Brought to you by OBS reviewer Daniele
In a Time of War, Love is the Inspiration.
With her brothers away fighting the Great War overseas, Livy Campbell desperately wants to help her family. Her chance comes when she meets a handsome stranger who lands her a job as a teacher in a place far from her parents’ farm. But the war casts a long shadow over the German-American town that Livy now calls home—and the darkness will test everything she thought she knew about family and love . . .
More than anything, Friedrick Wagner wants to be part of his adopted country’s struggle for peace. But when the bitter animosity between Germans and Americans soon turns citizens against newcomers, friend against friend, he will do whatever it takes to protect Livy from the hysteria that grips their town. As tragedy—and dark secrets from the past—threaten their future, Friedrick and Livy have one chance to stand up for what’s right . . . and one chance to fight for their love. (Goodreads)
Livy put her dreams of being a teacher on hold when she leaves college to help her parents with the family farm. Her older brothers are overseas fighting in World War I. She feels a little stifled by her circumstances, so when she hears of a teaching position in a nearby town she jumps at the chance. She quickly finds herself in uncharted waters as she embarks to teach German-American children in a town with a large German-American population. These citizens face prejudice every day. They are not allowed to speak their native language in public. Their businesses are marked and left to flounder without customers. Their loyalty and patriotism is constantly questioned, and they are abused and bullied by the local mob under the guise of the “vigilance committee”. Livy feels both sides of the discrimination, and she must be very careful what she says and does lest she be branded a German sympathizer. Friedrich is the right age to be a soldier, but he has a farm deferment from the military in order to care for his dying father and family. He struggles with guilt, feeling he is not doing his part in the war effort. He quickly falls for Livy, and when she nurses him back to health from the Spanish Flu they develop a bond beyond friendship. Thus the stage is set for an against-all-odds romance.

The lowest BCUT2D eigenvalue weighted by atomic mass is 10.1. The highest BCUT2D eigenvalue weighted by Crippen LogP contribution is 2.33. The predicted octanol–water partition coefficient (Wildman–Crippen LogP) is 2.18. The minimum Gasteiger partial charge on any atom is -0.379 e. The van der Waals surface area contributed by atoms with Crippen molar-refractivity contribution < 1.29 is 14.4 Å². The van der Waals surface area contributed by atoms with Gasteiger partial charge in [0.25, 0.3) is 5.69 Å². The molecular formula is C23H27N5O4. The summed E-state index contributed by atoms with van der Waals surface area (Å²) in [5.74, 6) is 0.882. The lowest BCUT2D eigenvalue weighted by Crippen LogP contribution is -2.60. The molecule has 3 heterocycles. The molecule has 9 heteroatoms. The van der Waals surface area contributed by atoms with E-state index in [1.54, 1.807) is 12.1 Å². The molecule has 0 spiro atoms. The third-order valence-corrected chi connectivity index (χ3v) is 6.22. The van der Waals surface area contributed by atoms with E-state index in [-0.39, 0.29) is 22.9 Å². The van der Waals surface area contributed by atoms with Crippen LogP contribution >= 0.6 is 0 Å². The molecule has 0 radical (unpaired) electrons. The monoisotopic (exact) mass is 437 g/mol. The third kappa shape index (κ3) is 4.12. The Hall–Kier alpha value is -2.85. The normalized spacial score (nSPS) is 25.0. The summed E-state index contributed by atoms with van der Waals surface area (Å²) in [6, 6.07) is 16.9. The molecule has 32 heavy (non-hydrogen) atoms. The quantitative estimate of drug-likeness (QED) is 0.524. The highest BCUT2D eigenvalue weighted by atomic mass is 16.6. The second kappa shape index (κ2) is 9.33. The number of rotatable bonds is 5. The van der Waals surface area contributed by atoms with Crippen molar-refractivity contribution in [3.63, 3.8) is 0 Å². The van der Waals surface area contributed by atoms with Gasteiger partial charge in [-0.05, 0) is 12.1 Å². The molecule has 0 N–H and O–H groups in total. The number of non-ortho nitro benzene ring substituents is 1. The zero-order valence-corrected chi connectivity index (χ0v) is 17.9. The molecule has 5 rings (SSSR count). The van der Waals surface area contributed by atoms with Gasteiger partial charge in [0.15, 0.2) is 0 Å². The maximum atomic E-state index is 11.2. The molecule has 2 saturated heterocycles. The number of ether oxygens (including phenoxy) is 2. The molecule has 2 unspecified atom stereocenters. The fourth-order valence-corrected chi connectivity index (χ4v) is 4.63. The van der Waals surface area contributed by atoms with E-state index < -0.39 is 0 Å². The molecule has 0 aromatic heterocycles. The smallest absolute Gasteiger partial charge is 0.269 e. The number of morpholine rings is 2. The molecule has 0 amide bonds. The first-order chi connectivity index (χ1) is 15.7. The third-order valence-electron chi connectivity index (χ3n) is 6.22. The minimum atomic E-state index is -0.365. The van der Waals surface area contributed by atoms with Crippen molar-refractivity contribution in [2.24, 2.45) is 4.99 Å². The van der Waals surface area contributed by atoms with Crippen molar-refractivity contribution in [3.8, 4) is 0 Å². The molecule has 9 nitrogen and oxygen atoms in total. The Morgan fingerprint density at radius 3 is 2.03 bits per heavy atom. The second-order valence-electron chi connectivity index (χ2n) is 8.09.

Ms. Henrie does an excellent job of weaving historically accurate facts with fiction. It is obvious that she did extensive research on World War I and the atmosphere in America in 1918. She tackles an often overlooked perspective of the era. I found the story fascinating and engaging and could not help but think of my own family history as I read (my great-grandmother died of the Spanish flu during the epidemic of 1918, and I married into a German-American family). This is an inspirational romance, but it did not come across as preachy, and everything was not perfect and easy for the characters. After Friedrich and Livy’s initial fumbling, the romance is sweet, if a bit predictable. Friedrich makes an honorable hero but one with flaws of his own. They seem like people I would like to get to know.
I recommend Hope at Dawn to fans of Christian romance, but more for those interested in a different take on World War I.
*OBS would like to thank the publisher for supplying a free copy of this title in exchange for an honest review*